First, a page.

Saturday 30 July 2011
What courses? German or German studies (often offered as part of a joint honours degree with a multitude of other subjects)
What do you come out with? A BA or MA in Scottish universities.
Why do it? "If you’ve enjoyed German so far, don’t stop now, you are only at the beginning of your enjoyment and satisfaction – the more you learn, the more you have a real sense of achievement. A good knowledge of German will give you access to interesting, vibrant and hospitable countries in the heart of Europe – countries that are fun, as well as successful. What's more, there aren't many native English speakers who have high levels of German language. Germany is the economic motor of Europe and one of our biggest trading partners, and employers are keen to recruit German speakers. Furthermore, it’s not just the language – it’s the understanding of the people and the culture you’ll acquire that will impress. Yes, there are Mercedes and Siemens, but there are also buzzing cultural scenes of all kinds; theatre, music, film, literature and yes, there is even (funny) comedy!" – Patrick Stevenson, professor of German linguistics, University of Southampton
What's it all about? Language is at the core of all the courses regardless of where you choose to study, with a dissertation requirement in the final year. However, just like many other language degrees, you will find numerous combinations which go beyond German or German studies. Most of the universities will provide modules about German society and media, communication and the press, but a strong practical module in translation is a must. Cambridge offers you the opportunity of combining German with Asian languages, such as Persian and Arabic, but also to explore the historical roots of the language by taking modules in Ancient Latin and Neo Latin (the language used in Europe between c1350 and c1700). Other universities, such as Cardiff, provide two different first year programmes: one for beginners and the other one for those with A-level German.
Study options: The majority of British universities provide a four-year course, including one abroad. You will be able to choose between Germany, Austria and Switzerland, where students can work as assistant teachers or can study full-time under ERASMUS or Socrates programmes. Cambridge also gives the opportunity to look for a part or full-time work in local firms, museums, orchestras or NGOs, while in Bristol a very active student German Society organises events, visits to German cities and produces an annual play in German.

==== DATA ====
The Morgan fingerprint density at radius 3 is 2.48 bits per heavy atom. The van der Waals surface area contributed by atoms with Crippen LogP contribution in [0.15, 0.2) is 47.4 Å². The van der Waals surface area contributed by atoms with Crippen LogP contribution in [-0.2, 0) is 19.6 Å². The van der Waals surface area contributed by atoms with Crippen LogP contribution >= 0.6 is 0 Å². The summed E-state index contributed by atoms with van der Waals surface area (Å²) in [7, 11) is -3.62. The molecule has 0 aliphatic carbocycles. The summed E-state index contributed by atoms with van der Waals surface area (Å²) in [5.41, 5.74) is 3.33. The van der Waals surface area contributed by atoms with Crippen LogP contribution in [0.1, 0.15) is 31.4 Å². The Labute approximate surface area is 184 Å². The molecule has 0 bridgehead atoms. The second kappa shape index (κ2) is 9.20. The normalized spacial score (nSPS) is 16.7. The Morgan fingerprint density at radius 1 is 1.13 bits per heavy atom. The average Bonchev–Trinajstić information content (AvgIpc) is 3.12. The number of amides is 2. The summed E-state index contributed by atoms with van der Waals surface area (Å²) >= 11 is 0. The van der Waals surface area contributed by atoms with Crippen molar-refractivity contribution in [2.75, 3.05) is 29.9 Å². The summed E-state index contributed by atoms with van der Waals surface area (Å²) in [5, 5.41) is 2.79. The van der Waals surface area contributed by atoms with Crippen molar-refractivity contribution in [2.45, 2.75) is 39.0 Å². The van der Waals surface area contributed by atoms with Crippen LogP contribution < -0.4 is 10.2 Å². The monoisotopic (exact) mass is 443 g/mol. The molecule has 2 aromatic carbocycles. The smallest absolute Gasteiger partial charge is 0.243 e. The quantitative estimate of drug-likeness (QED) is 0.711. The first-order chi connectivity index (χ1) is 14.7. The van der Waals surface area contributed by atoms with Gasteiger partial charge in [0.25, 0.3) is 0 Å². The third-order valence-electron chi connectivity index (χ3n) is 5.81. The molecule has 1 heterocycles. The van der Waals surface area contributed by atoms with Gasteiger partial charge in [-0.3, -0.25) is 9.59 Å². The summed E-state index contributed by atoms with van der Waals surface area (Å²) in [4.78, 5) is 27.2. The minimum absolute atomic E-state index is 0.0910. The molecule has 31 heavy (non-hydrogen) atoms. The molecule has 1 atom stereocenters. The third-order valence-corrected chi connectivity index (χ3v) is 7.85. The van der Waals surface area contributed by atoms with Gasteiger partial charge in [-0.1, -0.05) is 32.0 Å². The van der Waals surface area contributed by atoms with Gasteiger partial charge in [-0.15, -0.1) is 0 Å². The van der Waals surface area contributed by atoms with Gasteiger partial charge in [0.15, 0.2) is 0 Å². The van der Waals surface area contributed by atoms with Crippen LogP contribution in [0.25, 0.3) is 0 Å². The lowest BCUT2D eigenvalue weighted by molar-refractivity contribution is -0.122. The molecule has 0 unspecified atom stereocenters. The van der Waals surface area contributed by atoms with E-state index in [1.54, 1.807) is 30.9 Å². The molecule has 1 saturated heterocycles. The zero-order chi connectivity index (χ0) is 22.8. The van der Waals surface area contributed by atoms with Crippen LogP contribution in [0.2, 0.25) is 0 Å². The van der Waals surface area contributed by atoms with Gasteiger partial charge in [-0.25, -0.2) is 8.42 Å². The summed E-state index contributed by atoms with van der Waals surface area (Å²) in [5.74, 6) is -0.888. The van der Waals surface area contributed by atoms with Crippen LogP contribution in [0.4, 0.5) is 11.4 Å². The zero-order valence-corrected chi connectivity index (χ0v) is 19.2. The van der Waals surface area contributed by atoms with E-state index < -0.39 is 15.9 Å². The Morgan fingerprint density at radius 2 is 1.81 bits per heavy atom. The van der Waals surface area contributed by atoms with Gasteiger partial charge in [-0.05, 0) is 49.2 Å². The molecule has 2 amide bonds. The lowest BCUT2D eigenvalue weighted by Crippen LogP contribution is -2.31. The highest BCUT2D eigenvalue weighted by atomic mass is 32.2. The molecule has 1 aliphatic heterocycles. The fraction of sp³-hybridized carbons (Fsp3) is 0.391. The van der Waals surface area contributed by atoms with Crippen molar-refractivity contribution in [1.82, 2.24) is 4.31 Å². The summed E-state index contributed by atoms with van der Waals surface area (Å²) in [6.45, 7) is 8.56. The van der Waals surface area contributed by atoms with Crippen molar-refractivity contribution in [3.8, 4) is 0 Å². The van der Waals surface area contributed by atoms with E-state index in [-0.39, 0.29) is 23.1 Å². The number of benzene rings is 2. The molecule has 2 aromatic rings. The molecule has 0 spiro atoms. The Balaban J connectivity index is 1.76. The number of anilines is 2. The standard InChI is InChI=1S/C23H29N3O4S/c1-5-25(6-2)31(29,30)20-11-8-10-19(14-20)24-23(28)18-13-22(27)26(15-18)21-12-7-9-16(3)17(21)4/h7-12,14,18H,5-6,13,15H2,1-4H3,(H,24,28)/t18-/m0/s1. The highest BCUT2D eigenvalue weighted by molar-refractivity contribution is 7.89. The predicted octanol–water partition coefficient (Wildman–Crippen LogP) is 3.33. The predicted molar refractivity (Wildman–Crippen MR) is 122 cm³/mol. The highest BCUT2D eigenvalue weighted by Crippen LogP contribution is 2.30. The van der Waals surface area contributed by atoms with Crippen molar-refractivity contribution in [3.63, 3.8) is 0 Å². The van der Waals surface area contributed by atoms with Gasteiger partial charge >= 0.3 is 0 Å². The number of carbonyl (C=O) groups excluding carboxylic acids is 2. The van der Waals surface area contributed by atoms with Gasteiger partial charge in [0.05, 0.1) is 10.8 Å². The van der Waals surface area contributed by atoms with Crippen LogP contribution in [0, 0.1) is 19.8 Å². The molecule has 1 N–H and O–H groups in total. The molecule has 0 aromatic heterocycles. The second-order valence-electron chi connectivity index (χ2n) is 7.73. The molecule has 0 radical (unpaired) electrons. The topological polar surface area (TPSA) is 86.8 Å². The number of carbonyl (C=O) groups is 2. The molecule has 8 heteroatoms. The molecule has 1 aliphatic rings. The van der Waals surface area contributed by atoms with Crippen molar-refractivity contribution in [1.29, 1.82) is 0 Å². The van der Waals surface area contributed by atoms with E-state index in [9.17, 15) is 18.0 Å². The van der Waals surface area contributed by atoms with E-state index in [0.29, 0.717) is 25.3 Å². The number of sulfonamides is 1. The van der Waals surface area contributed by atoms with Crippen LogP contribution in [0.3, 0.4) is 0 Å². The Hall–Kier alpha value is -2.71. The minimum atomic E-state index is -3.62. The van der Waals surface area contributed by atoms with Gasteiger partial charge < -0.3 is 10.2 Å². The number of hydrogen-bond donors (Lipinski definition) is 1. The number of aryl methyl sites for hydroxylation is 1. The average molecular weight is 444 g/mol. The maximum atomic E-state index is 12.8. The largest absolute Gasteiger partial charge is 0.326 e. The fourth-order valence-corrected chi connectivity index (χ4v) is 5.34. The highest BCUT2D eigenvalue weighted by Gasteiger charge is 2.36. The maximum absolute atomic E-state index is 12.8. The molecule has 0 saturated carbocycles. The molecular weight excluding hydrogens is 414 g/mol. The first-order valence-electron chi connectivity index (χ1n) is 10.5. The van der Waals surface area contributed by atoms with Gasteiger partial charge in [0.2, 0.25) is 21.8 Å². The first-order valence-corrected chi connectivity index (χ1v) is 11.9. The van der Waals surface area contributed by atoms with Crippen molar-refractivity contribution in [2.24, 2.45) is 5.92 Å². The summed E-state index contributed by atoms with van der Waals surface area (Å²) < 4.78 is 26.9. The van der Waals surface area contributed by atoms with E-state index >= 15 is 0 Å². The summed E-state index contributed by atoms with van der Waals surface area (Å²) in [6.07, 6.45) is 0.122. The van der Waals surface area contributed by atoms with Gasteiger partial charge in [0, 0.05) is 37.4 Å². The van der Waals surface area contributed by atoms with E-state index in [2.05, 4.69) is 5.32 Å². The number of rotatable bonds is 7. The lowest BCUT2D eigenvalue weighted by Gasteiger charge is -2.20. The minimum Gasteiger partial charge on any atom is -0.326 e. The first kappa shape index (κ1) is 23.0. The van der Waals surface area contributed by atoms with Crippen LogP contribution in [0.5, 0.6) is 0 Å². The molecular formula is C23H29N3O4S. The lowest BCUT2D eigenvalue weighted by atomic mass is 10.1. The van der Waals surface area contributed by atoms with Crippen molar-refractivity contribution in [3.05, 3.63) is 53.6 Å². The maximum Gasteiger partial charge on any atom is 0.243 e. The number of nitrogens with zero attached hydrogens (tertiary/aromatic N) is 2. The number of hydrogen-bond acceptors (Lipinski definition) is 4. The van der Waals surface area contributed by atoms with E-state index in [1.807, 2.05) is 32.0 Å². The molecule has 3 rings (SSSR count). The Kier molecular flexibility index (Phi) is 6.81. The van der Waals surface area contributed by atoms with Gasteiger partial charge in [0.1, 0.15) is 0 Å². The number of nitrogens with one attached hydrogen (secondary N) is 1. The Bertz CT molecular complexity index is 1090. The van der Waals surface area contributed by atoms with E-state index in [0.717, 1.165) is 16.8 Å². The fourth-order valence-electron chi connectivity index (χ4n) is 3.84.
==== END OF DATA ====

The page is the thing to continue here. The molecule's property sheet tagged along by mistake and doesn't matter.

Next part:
What will I need to do it? A-level in German at grade B is usually necessary, plus English at grade C. Average courses require ABB or ABC, however, top universities such as Edinburgh will ask for an AAA. Oxford will also interview the candidates and ask for an admission test in German.
What are my job prospects? In common with most other languages students, prospects for German graduates are reasonable. Many graduates go into management and consultancy, while the media and journalism are also popular. Many others move in translating or interpreting, or university administration roles. Law conversion courses are also popular. According to The Times’ Good University Guide 2012, around two thirds of graduates go straight into graduate-level jobs or further study, and salaries are just above average, at £20,657.
Where’s best to do it? According to the Complete University Guide 2012, tops are Oxford, Cambridge and Durham, followed by Bristol, St. Andrews and Southampton. For student satisfaction, the list differs, with Cambridge, Warwick and Bangor in the top three, followed by Northumbria, Birmingham and Swansea.
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